Alicia Keys’ new jam “Not Even the King” features exceptionally soulful, emotionally rich vocals, a beautiful musical composition, and thoughtful, poignant lyrics that highlight a central moral truth: the immeasurable superiority of love over material accumulation. It is not surprising that Keys has produced such an aesthetically pleasing song chock-full of meaningful content. An introspective person who values her authenticity, Keys is a musical superstar who genuinely deserves the oft-used label “musical artist.”
In the song, she is willing to turn down the entire world as a kingdom for the sake of love, for communion with another person. She recognizes the infinite value of this person. Keys mocks the supposed value of great material wealth when compared to the trust and love of another human being, singing, “Some people so poor all they got is money.” She highlights the alienation and loneliness that so often accompany the naked pursuit of wealth and other false idols.
In a culture that wants more, more, more, she sings of finding joy and contentment in what she already has. She also highlights the value of trust and affirms the wisdom of allowing one’s self to be emotionally dependent on another person, which is really a countercultural message in a society that glorifies autonomy and independence.
This is not the first time Keys has created a song infused with these themes. On “If I Ain’t Got You,” she directly challenges a culture that is obsessed with fortune, fame, and power. She cautions that “that life’s a bore, so full of the superficial.” She challenges those who need gifts to feel wanted and loved, have an insatiable desire for possessions, judge others based on their physical appearance, and are desperate to stay or appear young. Again she finds meaning in love and highlights the value of having authentic relationships where caring is present and in which one can share the experiences of life.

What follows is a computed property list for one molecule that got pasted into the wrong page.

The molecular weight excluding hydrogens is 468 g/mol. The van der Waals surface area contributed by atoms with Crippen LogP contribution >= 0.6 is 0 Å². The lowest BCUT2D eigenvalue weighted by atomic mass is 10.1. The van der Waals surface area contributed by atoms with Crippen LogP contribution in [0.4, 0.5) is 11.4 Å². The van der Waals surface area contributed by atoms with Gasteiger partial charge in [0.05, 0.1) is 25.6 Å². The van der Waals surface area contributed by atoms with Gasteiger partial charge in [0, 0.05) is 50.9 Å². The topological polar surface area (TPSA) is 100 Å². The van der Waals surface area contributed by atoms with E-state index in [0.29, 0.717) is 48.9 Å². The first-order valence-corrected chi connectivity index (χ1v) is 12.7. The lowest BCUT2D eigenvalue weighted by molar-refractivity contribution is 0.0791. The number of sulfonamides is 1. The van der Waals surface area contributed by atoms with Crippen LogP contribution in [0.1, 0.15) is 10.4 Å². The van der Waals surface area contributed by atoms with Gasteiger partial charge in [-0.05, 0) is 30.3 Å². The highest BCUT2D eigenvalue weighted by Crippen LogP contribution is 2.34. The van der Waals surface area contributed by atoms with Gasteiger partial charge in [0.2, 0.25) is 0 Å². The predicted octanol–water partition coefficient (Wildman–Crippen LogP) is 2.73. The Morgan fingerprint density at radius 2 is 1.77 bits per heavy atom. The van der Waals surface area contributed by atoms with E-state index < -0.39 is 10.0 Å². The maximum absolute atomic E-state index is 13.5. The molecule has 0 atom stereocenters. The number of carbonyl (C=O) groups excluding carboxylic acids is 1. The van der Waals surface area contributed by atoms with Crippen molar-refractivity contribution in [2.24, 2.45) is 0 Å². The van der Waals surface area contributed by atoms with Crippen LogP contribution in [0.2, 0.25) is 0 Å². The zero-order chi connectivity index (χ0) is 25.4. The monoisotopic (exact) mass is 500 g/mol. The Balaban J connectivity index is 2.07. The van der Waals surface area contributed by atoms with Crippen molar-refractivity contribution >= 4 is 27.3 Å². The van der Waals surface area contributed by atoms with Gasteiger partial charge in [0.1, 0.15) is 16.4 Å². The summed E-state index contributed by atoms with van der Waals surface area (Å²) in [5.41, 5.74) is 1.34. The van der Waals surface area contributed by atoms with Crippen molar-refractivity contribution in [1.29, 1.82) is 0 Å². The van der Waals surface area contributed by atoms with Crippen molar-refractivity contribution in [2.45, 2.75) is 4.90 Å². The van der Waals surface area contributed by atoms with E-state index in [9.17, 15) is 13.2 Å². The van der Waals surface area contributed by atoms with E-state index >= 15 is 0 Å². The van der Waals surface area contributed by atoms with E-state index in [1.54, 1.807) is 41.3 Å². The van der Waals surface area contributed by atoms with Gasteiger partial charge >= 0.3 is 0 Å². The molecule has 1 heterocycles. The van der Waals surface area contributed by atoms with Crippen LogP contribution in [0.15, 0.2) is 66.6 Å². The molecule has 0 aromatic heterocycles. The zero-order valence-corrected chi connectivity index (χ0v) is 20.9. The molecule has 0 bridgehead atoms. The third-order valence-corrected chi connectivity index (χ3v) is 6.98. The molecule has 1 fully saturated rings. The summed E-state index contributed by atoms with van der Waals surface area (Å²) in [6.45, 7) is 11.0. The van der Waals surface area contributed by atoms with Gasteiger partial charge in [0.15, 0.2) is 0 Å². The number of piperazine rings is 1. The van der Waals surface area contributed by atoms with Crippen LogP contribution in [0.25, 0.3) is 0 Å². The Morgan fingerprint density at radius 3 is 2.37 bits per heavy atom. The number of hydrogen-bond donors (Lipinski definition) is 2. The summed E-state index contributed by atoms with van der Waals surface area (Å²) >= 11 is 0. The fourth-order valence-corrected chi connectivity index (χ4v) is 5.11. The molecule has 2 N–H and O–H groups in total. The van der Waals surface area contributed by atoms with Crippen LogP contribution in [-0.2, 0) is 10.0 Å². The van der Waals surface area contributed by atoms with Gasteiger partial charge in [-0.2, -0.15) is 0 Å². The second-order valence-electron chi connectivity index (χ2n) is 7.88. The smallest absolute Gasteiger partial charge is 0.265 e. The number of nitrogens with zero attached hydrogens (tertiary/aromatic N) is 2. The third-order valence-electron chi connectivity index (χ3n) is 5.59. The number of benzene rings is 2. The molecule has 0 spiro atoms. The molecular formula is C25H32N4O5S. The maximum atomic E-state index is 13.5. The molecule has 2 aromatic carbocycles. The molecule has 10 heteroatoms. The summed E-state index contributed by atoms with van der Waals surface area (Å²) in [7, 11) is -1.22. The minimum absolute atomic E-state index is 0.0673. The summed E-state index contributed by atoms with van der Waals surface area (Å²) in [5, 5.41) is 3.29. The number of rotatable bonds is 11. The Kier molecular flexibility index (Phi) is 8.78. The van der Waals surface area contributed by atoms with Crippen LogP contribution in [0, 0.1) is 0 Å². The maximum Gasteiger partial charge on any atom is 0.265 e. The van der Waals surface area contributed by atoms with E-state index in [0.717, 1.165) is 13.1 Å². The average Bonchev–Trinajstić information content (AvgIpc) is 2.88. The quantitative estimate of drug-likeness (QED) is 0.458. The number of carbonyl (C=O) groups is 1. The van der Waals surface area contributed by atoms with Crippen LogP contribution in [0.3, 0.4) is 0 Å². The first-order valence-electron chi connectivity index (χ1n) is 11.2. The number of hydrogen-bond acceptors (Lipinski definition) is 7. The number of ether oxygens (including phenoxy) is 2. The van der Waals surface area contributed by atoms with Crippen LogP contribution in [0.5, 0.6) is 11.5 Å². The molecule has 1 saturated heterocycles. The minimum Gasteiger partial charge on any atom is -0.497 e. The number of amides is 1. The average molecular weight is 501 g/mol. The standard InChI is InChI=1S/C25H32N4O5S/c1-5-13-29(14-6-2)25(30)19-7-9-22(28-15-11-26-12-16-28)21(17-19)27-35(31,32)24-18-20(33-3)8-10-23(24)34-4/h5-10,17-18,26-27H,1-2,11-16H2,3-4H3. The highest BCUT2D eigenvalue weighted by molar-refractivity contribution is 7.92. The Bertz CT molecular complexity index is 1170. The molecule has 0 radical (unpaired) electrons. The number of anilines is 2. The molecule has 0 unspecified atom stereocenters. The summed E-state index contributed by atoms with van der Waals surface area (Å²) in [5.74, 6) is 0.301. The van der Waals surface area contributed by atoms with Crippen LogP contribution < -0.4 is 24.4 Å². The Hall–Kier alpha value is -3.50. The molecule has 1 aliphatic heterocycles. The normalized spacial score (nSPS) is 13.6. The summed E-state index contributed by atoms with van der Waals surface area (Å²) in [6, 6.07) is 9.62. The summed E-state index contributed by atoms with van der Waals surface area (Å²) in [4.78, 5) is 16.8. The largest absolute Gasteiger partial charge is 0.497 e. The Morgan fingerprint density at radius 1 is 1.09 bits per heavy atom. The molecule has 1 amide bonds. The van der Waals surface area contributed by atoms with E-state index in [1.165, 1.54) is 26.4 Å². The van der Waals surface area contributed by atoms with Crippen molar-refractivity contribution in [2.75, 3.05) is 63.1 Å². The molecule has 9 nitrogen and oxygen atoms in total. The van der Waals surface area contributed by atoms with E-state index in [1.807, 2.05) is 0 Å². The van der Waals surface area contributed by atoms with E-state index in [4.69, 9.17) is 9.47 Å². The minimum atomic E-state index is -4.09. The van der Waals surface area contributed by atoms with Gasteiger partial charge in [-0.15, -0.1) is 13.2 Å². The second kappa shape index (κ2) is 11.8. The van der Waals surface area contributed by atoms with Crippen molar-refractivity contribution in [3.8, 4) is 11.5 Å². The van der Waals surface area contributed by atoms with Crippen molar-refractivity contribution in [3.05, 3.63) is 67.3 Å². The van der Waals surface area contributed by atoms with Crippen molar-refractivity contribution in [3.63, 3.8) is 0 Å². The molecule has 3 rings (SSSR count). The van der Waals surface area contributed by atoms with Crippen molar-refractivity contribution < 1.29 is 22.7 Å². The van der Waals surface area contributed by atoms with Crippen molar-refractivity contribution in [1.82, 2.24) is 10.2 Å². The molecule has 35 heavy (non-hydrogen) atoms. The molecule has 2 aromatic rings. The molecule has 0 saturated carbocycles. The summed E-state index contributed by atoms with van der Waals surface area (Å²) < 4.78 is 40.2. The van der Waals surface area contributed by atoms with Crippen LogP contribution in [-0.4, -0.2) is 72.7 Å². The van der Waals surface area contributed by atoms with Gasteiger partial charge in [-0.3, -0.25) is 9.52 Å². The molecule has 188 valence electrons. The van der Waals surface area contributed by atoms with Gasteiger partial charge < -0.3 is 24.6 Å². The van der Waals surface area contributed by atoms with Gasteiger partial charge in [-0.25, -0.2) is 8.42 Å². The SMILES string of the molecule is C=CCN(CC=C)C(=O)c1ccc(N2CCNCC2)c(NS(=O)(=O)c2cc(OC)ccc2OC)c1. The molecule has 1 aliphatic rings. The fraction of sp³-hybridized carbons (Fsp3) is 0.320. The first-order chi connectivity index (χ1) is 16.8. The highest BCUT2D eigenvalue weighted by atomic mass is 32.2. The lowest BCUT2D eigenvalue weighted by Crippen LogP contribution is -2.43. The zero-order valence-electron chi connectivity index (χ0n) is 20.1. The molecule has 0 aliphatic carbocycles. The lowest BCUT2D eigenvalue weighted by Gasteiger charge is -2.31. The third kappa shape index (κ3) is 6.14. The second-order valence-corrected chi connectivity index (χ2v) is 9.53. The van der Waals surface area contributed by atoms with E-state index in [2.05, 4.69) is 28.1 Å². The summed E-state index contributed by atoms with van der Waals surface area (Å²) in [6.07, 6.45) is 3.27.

Catholicism has a rich history of denouncing these false paths to happiness—power, status, possessions, fame, superficiality, and wealth—and highlighting the true source of one’s worth and the path to living a rich life, full of depth and meaning. And Keys’ lyrical rejection of an earthly kingdom in “Not Even the King” almost certainly finds inspiration in Christ’s temptation in the desert and his ultimate rejection of “all the kingdoms of the world.” Yet these important themes, which are central to the faith—to living morally and joyfully—are too frequently overlooked.
One prominent cultural figure in contemporary Catholicism who has addressed these themes is author, editor, and Colbert Report chaplain Fr. James Martin. In the Jesuit Guide to Almost Everything, Martin dedicates a chapter to the simple life and the freedom it creates. Martin notes that “not being controlled by possessions is a step to spiritual freedom.” The desire for possessions is binding, as is the desire for status. These stand as obstacles, making it more difficult to follow the way of Christ.
Why is consumerism so ubiquitous then? Martin, citing Fr. Dean Brackley, SJ, identifies the driving force: insecurity. Insecurity might be the single most destructive force in existence. Even pride, the deadliest sin, which might seem like its exact opposite, is typically rooted in insecurity—the failure to recognize one’s intrinsic dignity and worth. Insecure people look for joy and fulfillment in things that cannot possibly bring either and are left feeling empty and incomplete. Pride can act as temporary intoxicant, obscuring the underlying insecurity, but ifs effects are always partial and temporary. Neither possessions nor acclaim can ever fill the void that only love and communion can eliminate.
Alicia Keys gets this. And through her music, she has delivered this message to millions. Now it’s the Church’s turn to reinforce this message and act more fully as a countercultural force that challenges its members to get beyond their cultural biases and embrace the radicalism of Christ’s Way.